Get Growing Up in Slavery. Stories of Young Slaves as Told By PDF

By Yuval Taylor

Ten slaves—all below the age of 19—tell tales of enslavement, brutality, and goals of freedom during this assortment culled from full-length autobiographies. those bills, chosen to assist young ones relate to the bad studies of slaves their very own age residing within the not-so-distant prior, contain tales of younger slaves torn from their moms and households, being affected by hunger, and being whipped and tortured. yet those should not all stories of deprivation and violence; little ones will relate to money owed of slaves hard authority, taking part in video games, telling jokes, and falling in love. those tales disguise the variety of the slave event, from the passage in slave ships around the Atlantic—and everyday life as a slave either on huge plantations and in small-city dwellings—to escaping slavery and battling within the Civil struggle. The writings of Olaudah Equiano, Frederick Douglass, William Wells Brown, Harriet Jacobs, Elizabeth Keckley, and different lesser-known...

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Additional resources for Growing Up in Slavery. Stories of Young Slaves as Told By Themselves

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They told me because they lived so very far off. I then asked where were their women? had they any like themselves? ’ they answered, because they were left behind. I asked how the vessel could go? they told me they could not tell; but that there were cloths put upon the masts by the help of the ropes I saw, and then the vessel went on; and the white men had some spell or magic they put in the water when they liked in order to stop the vessel. I was exceedingly amazed at this account, and really thought they were spirits.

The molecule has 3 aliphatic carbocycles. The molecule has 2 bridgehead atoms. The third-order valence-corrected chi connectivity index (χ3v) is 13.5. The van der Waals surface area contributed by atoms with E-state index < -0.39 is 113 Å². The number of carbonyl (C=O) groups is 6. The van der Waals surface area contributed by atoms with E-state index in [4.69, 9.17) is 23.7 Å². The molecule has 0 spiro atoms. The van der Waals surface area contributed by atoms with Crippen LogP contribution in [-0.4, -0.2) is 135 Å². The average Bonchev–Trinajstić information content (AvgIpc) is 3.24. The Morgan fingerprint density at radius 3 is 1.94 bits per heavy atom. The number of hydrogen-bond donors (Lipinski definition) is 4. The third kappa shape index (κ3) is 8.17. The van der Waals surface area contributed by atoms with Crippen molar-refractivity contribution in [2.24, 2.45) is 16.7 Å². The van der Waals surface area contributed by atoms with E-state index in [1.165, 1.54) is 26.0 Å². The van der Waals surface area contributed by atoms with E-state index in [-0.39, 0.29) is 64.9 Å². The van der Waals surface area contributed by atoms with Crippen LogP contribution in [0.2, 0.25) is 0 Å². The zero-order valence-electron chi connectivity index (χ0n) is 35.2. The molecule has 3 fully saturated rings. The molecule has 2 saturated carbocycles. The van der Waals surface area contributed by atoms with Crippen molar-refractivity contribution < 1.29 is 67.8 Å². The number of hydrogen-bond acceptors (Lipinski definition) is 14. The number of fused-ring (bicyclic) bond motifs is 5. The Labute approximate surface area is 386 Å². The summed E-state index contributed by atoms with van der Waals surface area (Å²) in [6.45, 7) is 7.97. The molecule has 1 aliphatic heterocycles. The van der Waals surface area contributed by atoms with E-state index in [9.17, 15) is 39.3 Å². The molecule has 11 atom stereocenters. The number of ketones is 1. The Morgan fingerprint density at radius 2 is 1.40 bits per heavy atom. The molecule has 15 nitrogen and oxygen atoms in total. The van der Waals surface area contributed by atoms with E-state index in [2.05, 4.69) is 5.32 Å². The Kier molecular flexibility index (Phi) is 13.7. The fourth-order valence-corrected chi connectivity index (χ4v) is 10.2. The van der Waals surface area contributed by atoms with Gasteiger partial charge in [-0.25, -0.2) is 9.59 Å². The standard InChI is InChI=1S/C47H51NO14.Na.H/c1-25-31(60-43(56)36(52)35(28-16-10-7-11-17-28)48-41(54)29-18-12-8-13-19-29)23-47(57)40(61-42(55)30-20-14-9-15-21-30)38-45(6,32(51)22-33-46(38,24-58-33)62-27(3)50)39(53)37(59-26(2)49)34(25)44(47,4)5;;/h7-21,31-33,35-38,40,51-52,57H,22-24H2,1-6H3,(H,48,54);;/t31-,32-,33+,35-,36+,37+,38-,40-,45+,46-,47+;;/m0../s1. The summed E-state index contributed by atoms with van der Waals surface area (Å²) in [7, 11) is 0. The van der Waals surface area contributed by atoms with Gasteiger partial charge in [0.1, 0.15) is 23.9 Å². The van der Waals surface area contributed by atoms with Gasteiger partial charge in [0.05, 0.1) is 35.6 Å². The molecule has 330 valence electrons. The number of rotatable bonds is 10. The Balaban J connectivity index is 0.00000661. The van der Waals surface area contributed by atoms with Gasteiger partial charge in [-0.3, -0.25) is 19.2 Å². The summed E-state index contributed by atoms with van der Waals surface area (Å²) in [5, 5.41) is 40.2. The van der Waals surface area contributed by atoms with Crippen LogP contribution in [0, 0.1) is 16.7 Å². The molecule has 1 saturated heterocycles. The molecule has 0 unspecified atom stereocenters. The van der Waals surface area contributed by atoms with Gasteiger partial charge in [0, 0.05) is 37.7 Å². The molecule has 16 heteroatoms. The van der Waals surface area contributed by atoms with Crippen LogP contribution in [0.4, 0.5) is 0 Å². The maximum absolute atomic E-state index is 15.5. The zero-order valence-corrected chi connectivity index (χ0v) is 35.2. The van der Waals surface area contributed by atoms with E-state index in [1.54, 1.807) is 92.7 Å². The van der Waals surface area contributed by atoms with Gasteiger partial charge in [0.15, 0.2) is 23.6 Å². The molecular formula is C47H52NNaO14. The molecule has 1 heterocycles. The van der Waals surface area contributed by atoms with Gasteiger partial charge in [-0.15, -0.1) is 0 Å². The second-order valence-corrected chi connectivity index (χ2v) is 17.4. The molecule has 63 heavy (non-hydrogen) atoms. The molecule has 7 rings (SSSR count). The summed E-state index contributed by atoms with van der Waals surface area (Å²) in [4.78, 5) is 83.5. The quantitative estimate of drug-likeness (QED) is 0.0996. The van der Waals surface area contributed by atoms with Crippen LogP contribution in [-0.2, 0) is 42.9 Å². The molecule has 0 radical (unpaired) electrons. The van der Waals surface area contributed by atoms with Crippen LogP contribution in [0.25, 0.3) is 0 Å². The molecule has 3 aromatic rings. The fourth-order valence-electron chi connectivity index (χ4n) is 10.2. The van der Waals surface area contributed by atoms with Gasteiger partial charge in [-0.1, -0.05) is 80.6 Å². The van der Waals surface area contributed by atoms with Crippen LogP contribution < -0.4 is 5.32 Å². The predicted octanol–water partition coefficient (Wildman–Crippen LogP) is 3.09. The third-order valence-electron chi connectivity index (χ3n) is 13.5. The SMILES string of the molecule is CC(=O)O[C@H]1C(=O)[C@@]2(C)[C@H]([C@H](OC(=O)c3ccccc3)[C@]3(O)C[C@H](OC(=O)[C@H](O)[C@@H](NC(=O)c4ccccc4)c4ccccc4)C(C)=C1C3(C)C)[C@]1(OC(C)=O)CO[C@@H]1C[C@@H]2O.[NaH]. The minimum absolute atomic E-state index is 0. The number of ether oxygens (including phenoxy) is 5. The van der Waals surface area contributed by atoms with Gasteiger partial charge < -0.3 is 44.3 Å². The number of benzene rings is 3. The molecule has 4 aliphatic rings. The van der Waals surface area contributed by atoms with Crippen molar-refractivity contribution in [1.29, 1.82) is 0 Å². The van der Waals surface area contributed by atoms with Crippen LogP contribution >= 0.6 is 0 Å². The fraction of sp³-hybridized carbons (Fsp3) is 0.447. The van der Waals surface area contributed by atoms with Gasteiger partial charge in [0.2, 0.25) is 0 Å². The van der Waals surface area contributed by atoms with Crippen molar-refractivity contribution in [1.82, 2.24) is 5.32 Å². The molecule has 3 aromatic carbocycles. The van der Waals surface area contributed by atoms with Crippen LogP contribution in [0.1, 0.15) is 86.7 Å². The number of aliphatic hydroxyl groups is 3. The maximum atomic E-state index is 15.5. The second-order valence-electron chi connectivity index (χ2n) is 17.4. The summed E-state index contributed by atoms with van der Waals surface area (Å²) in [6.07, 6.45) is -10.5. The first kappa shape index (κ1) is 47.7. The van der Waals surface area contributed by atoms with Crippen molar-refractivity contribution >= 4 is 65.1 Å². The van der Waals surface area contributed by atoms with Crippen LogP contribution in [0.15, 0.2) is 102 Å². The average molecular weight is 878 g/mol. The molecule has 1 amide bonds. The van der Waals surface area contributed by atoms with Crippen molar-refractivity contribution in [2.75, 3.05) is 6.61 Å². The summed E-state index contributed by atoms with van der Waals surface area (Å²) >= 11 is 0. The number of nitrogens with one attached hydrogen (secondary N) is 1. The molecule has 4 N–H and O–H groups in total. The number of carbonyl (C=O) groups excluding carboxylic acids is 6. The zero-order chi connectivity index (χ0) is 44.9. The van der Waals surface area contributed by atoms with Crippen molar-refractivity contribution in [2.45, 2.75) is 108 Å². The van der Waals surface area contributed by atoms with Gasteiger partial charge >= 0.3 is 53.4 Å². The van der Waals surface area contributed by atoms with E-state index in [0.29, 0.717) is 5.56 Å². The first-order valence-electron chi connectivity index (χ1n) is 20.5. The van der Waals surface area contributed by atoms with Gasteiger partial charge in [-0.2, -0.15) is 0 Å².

Other readers remarked on the narratives’ romantic nature. Senator Charles Sumner called the fugitive slaves “among the heroes of our age. Romance has no storms of more thrilling interest than theirs. ” Part trickster, part pilgrim, the fugitive slave—wandering the wilderness and defying death on a quasi-religious quest for freedom—proved to be the ideal American hero. And his narrative was just what readers were thirsting for. In the first half of the twentieth century, slave narratives fell out of print and, because they were products of African American consciousness, were largely ignored by American historians.

I was a few weeks weeding grass, and gathering stones in a plantation; and at last all my companions were distributed different ways, and only myself was left. I was now exceedingly miserable, and thought myself worse off than any of the rest of my companions; for they could talk to each other, but I had no person to speak to that I could understand. In this state I was constantly grieving and pining, and wishing for death rather than any thing else. While I was in this plantation the gentleman, to whom I suppose the estate belonged, being unwell, I was one day sent for to his dwelling house to fan him; when I came into the room where he was I was very much affrighted at some things I saw, and the more so as I had seen a black woman slave as I came through the house, who was cooking the dinner, and the poor creature was cruelly loaded with various kinds of iron machines; she had one particularly on her head, which locked her mouth so fast that she could scarcely speak; and could not eat nor drink.

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